Starting with a place to rest your head at night, South Coast Winery Resort & Spa is the gold standard in Temecula. Deluxe suites in the hotel tower and spacious villas overlooking the vineyards are both comfortable and well-appointed. South Coast Winery has a tasting room onsite, which makes it a perfect first (or last!) stop on your day of wine tasting. The GrapeSeed Spa on the property is the only fullservice spa in the area, boasting a saltwater pool, two whirlpools, private lockers, 22 treatment rooms, a spa dining menu, and full fitness center. Perhaps the most popular non-wine related Temecula activity is a sunrise ride in a hot air balloon. From vineyards to magnificent panoramic views, enjoy a spectacular morning soaring above Temecula Valley wine country. A ride with California Dreamin’ Balloons is a bucket list adventure. The freezing wintry morning air will greet you and wake you up, but once under the balloon, you will stay toasty by the constant burst of warm air coming from the flames that keep the balloon afloat. Motorcycle riding isn’t for everyone, but a sidecar can make it doable for those who are a bit nervous. Sidecar Tours is Southern California’s first and only tandem motorcycle sidecar experience. 18

Your professional driver rides the motorcycle with a tandem sidecar attached. Once you’re given helmets and blankets, you and a friend are whisked away on a motorcycle ride in a sidecar through wine country, touring through the vineyards and on the open road. Special packages also include winery visits throughout the day. What makes Temecula so great is that the wineries encourage you to stay there and make it comfortable for you. Many other California wine regions have local regulations against serving food and having other activities onsite at wineries. Not in Temecula! Numerous wineries offer great restaurants onsite, the ability to picnic, and even a luxurious pool experience at the Italian-inspired Bottaia Winery. A stunning property, Bottaia Winery is spectacular from start to finish. In addition to wine tasting, the pool at Bottaia can be an all-day affair in the hot summer months. Private cabine or chaise lounges can be rented for the day or a half-day. The property also boasts a cocktail bar, lounge side service, and a splash pad for the kiddos. And if you’re here, why not drink some wine! Favorite local tasting rooms include Robert Renzoni, for an authentic Italian wine tasting experience, where the focus is on Italian grape varieties. Carter Estate should be first on your list for the sparkling wine lover. In addition to still wines, Carter Estate produces a lineup of stunning traditional method sparklers. And circling back to the theme of adventure, motorcycle themed Doffo Winery is also a local favorite. Come for the wine, but stay for their MotoDoffo vintage motorcycle collection, consisting of more than one hundred motorcycles and scooters. Never a dull moment in Temecula wine country! -Brianne Cohen is a WSET Diploma certified sommelier, wine educator, judge, and writer based out of Los Angeles. She blogs at www.BrianneCohen.com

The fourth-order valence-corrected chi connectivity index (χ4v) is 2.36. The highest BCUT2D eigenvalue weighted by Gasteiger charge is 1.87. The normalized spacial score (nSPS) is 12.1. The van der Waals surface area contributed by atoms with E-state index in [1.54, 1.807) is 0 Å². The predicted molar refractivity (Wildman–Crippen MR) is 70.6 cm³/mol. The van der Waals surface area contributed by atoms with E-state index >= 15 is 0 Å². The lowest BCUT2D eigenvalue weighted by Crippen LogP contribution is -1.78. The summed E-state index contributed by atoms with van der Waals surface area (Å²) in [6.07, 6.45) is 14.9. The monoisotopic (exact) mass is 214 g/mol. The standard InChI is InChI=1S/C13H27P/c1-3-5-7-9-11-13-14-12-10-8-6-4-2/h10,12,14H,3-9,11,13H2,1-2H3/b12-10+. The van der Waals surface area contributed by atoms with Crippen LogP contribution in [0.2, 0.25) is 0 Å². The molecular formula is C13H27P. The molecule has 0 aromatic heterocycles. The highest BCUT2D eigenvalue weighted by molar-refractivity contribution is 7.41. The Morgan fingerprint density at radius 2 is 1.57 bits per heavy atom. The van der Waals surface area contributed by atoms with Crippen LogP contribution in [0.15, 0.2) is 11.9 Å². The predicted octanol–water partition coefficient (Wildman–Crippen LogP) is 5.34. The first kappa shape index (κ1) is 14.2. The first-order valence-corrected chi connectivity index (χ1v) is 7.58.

Harvest to Holidays 2021 www.edibleorangecounty.com


Harvest to Holidays 2021


Orange County Farmers’ Markets